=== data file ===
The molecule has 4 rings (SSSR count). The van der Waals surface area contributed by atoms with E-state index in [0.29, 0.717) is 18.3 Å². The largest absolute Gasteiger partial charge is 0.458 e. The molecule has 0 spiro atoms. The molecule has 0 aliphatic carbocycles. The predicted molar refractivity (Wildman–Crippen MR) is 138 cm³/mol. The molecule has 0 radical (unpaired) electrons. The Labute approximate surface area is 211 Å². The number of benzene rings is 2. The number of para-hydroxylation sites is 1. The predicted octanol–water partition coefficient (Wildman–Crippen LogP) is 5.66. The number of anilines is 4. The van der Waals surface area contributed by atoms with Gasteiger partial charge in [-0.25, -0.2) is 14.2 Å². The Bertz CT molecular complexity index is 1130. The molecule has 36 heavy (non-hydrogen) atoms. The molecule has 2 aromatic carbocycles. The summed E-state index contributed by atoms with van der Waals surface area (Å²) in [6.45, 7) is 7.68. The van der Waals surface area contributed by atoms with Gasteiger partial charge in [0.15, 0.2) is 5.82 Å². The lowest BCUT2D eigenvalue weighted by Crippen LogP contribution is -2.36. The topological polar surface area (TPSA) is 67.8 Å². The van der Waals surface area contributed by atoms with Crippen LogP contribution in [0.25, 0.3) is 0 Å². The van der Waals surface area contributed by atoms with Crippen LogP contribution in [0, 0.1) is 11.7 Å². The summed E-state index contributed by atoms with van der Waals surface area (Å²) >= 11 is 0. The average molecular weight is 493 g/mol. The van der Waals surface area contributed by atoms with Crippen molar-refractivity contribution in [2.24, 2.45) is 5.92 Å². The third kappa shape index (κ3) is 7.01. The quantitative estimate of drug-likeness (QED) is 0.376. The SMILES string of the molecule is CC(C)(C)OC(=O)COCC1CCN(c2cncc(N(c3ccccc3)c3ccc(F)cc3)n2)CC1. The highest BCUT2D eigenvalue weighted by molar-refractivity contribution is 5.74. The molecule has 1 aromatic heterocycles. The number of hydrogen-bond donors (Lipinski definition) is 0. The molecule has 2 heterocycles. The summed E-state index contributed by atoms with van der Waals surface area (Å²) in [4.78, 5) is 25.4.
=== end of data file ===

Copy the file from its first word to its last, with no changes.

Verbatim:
The molecule has 4 rings (SSSR count). The van der Waals surface area contributed by atoms with E-state index in [0.29, 0.717) is 18.3 Å². The largest absolute Gasteiger partial charge is 0.458 e. The molecule has 0 spiro atoms. The molecule has 0 aliphatic carbocycles. The predicted molar refractivity (Wildman–Crippen MR) is 138 cm³/mol. The molecule has 0 radical (unpaired) electrons. The Labute approximate surface area is 211 Å². The number of benzene rings is 2. The number of para-hydroxylation sites is 1. The predicted octanol–water partition coefficient (Wildman–Crippen LogP) is 5.66. The number of anilines is 4. The van der Waals surface area contributed by atoms with Gasteiger partial charge in [-0.25, -0.2) is 14.2 Å². The Bertz CT molecular complexity index is 1130. The molecule has 36 heavy (non-hydrogen) atoms. The molecule has 2 aromatic carbocycles. The summed E-state index contributed by atoms with van der Waals surface area (Å²) in [6.45, 7) is 7.68. The van der Waals surface area contributed by atoms with Gasteiger partial charge in [0.15, 0.2) is 5.82 Å². The lowest BCUT2D eigenvalue weighted by Crippen LogP contribution is -2.36. The topological polar surface area (TPSA) is 67.8 Å². The van der Waals surface area contributed by atoms with Crippen LogP contribution in [0.25, 0.3) is 0 Å². The van der Waals surface area contributed by atoms with Crippen LogP contribution in [0, 0.1) is 11.7 Å². The summed E-state index contributed by atoms with van der Waals surface area (Å²) >= 11 is 0. The average molecular weight is 493 g/mol. The van der Waals surface area contributed by atoms with Crippen molar-refractivity contribution in [2.24, 2.45) is 5.92 Å². The third kappa shape index (κ3) is 7.01. The quantitative estimate of drug-likeness (QED) is 0.376. The SMILES string of the molecule is CC(C)(C)OC(=O)COCC1CCN(c2cncc(N(c3ccccc3)c3ccc(F)cc3)n2)CC1. The highest BCUT2D eigenvalue weighted by molar-refractivity contribution is 5.74. The molecule has 1 aromatic heterocycles. The number of hydrogen-bond donors (Lipinski definition) is 0. The molecule has 2 heterocycles. The summed E-state index contributed by atoms with van der Waals surface area (Å²) in [4.78, 5) is 25.4.